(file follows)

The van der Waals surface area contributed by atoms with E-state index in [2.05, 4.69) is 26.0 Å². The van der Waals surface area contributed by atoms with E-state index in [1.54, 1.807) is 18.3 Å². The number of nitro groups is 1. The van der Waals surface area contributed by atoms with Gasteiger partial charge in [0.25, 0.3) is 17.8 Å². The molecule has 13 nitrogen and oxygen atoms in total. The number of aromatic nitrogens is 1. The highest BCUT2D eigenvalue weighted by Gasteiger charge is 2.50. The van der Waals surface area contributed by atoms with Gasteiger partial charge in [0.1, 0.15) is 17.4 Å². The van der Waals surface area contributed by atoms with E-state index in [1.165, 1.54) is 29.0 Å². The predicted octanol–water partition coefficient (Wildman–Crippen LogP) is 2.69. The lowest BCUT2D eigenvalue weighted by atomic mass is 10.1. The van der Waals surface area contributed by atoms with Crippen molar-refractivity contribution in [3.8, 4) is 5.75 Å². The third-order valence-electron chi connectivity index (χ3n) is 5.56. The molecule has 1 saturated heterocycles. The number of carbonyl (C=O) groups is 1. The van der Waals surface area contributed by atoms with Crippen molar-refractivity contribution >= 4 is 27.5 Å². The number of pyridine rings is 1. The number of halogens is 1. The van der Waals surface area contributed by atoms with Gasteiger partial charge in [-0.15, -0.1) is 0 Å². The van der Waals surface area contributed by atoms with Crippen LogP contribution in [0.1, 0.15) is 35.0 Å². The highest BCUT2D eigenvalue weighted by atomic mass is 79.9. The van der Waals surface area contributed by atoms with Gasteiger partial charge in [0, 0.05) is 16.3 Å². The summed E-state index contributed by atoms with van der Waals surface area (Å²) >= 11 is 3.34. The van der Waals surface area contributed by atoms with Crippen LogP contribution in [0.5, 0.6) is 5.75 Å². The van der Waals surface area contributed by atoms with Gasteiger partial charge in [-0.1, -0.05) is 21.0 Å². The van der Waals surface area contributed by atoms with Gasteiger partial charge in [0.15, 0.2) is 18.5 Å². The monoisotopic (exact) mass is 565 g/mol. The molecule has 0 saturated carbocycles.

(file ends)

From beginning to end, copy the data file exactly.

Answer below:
The van der Waals surface area contributed by atoms with E-state index in [2.05, 4.69) is 26.0 Å². The van der Waals surface area contributed by atoms with E-state index in [1.54, 1.807) is 18.3 Å². The number of nitro groups is 1. The van der Waals surface area contributed by atoms with Gasteiger partial charge in [0.25, 0.3) is 17.8 Å². The molecule has 13 nitrogen and oxygen atoms in total. The number of aromatic nitrogens is 1. The highest BCUT2D eigenvalue weighted by Gasteiger charge is 2.50. The van der Waals surface area contributed by atoms with Gasteiger partial charge in [0.1, 0.15) is 17.4 Å². The van der Waals surface area contributed by atoms with E-state index in [1.165, 1.54) is 29.0 Å². The predicted octanol–water partition coefficient (Wildman–Crippen LogP) is 2.69. The lowest BCUT2D eigenvalue weighted by atomic mass is 10.1. The van der Waals surface area contributed by atoms with Crippen molar-refractivity contribution in [3.8, 4) is 5.75 Å². The third-order valence-electron chi connectivity index (χ3n) is 5.56. The molecule has 1 saturated heterocycles. The number of carbonyl (C=O) groups is 1. The van der Waals surface area contributed by atoms with Crippen molar-refractivity contribution >= 4 is 27.5 Å². The number of pyridine rings is 1. The number of halogens is 1. The van der Waals surface area contributed by atoms with Gasteiger partial charge in [-0.15, -0.1) is 0 Å². The van der Waals surface area contributed by atoms with Crippen LogP contribution in [0.1, 0.15) is 35.0 Å². The highest BCUT2D eigenvalue weighted by atomic mass is 79.9. The van der Waals surface area contributed by atoms with Gasteiger partial charge in [0, 0.05) is 16.3 Å². The summed E-state index contributed by atoms with van der Waals surface area (Å²) >= 11 is 3.34. The van der Waals surface area contributed by atoms with Crippen LogP contribution in [0.5, 0.6) is 5.75 Å². The van der Waals surface area contributed by atoms with Gasteiger partial charge in [-0.1, -0.05) is 21.0 Å². The van der Waals surface area contributed by atoms with Gasteiger partial charge in [0.15, 0.2) is 18.5 Å². The monoisotopic (exact) mass is 565 g/mol. The molecule has 0 saturated carbocycles.